“We Declare 2015 the Year of Nova Ren Suma”

Can you believe that??

If you read to the end of that post you’ll see that McNally Jackson is hosting my launch event on March 23, the night before the book comes out, and Libba Bray will be my special guest! Please come if you’re local. Please help me celebrate.

And if you can’t make it to the event, you can pre-order The Walls Around Us from McNally Jackson and get it signed and personalized directly to you. There’s a box on that order page where you can write in how you’d like the book personalized. I’ll bring Sharpies.

I also have other events upcoming in the Hudson Valley (Oblong Books!) and Texas (The North Texas Teen Book Festival!) and possibly more coming.

Now I’m going to leave you with these amazing words about the book, from two incredible YA authors who generously spoke kind words about the book.

I am thrilled and honored by these words from two glorious authors I admire, Libba Bray and Michelle Hodkin

The Walls Around Us is a suspenseful tour-de-force. It is a ghost story of the best sort, the kind that creeps into your soul and haunts you with doubts about what you think you know and what you choose to believe. Above all, it is a thoughtful, heart-probing examination of innocence and guilt, friendship and betrayal, humanity and inhumanity, of the crimes we excuse and the prisons we create for ourselves, and the razor-wire-thin line that separates one from the other. When people ask me for my favorite authors, I always say, ‘Have you read Nova Ren Suma?’ She’s brilliant, and I would happily follow her to whatever strange and wondrous dark wood she imagines next.”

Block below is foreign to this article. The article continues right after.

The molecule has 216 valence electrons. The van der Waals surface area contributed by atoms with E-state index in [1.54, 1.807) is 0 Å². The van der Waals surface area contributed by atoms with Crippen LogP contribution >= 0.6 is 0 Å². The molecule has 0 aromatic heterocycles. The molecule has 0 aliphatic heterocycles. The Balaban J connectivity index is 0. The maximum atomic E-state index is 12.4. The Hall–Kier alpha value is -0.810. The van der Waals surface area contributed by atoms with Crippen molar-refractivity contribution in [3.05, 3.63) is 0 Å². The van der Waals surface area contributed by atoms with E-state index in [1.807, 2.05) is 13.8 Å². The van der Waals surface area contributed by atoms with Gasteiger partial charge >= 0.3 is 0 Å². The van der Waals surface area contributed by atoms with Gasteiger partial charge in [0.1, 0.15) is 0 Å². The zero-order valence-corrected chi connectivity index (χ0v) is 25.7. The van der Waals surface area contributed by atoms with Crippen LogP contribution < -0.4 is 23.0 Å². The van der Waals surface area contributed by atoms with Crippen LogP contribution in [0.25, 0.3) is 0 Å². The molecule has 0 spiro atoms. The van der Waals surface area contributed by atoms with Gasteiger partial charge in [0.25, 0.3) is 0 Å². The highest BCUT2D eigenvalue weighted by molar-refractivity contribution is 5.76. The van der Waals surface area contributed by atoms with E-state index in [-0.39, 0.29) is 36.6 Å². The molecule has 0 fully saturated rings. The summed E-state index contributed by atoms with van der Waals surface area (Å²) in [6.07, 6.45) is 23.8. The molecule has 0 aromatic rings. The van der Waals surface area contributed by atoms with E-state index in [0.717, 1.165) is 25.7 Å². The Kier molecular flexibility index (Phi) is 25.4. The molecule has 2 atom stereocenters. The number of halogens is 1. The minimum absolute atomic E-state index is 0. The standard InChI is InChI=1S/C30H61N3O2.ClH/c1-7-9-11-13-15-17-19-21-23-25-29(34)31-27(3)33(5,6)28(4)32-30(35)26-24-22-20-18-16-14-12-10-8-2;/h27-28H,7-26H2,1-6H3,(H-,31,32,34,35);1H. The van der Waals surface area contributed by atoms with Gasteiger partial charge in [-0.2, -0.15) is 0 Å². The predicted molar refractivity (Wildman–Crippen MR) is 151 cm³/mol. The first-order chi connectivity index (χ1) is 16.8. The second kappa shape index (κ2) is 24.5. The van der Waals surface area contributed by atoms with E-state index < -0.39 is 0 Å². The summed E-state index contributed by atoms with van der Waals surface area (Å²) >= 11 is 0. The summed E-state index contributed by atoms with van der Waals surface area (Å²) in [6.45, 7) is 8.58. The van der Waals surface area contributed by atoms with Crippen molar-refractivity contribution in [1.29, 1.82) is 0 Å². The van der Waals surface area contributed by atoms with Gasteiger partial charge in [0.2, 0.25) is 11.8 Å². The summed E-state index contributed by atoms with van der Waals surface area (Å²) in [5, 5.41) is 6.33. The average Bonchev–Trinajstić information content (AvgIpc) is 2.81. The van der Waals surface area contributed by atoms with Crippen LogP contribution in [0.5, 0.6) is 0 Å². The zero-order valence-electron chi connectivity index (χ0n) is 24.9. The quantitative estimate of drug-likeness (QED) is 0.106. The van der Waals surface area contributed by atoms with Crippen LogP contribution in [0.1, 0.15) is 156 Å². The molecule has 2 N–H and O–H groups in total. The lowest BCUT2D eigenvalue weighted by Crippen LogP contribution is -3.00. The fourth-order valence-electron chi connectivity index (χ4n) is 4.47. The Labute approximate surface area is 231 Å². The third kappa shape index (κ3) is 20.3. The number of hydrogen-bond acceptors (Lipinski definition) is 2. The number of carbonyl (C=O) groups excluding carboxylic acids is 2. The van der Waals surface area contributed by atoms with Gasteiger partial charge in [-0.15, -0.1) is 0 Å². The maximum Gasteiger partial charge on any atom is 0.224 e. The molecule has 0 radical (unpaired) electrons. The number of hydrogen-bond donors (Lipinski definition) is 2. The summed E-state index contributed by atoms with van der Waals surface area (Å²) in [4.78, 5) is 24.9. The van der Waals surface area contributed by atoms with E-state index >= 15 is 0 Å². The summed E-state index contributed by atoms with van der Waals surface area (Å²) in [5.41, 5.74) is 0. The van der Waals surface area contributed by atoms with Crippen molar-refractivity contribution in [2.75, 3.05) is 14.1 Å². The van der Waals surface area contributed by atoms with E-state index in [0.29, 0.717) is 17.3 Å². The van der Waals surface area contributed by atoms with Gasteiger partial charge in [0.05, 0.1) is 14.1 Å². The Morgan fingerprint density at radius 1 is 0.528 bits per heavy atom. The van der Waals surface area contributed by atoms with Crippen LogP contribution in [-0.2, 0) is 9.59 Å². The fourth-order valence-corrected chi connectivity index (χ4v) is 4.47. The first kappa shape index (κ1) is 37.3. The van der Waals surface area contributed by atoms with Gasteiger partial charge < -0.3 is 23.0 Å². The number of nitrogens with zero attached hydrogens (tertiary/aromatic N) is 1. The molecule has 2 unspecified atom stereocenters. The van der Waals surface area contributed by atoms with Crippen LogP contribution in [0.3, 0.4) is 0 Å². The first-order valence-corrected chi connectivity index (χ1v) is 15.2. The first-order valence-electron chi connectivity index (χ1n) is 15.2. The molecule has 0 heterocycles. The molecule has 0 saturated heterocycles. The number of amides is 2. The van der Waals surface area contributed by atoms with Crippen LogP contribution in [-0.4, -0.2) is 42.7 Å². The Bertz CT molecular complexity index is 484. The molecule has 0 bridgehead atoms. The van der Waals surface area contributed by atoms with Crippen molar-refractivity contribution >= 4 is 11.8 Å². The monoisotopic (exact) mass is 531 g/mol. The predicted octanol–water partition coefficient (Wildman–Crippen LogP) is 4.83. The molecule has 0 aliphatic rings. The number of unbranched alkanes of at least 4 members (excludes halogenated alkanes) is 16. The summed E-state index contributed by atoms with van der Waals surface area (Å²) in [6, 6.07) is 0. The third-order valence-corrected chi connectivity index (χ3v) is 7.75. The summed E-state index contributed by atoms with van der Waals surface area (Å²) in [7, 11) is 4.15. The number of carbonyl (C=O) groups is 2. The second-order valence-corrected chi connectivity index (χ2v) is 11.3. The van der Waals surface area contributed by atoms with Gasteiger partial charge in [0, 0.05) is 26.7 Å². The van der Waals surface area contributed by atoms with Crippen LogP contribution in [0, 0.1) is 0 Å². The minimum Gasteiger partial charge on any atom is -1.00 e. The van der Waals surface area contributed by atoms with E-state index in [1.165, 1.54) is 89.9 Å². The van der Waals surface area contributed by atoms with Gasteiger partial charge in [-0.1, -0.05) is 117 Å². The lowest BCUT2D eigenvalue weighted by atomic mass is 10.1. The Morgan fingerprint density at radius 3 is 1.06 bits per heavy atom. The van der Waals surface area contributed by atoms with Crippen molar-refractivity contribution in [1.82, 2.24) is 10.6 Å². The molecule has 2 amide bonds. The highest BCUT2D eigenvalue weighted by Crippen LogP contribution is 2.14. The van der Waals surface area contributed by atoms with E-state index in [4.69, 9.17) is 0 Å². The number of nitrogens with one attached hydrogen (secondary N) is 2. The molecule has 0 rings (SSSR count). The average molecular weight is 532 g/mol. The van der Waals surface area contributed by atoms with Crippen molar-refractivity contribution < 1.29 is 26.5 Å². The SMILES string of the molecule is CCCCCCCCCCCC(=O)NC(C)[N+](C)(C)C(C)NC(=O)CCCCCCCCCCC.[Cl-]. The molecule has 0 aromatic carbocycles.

—Libba Bray, author of The Diviners and A Great and Terrible Beauty

“Fearlessly imagined and deliciously sinister, The Walls Around Us is an unmissable novel crafted by a spellbinding storyteller. Nova Ren Suma’s talent is on display in every sentence; her prose is hypnotic, luring the reader deeper and deeper into this original, shocking narrative with each artfully chosen word. Without question, this is the book of the year.”
—Michelle Hodkin, author of The Mara Dyer Trilogy

I am so honored by those words, my god.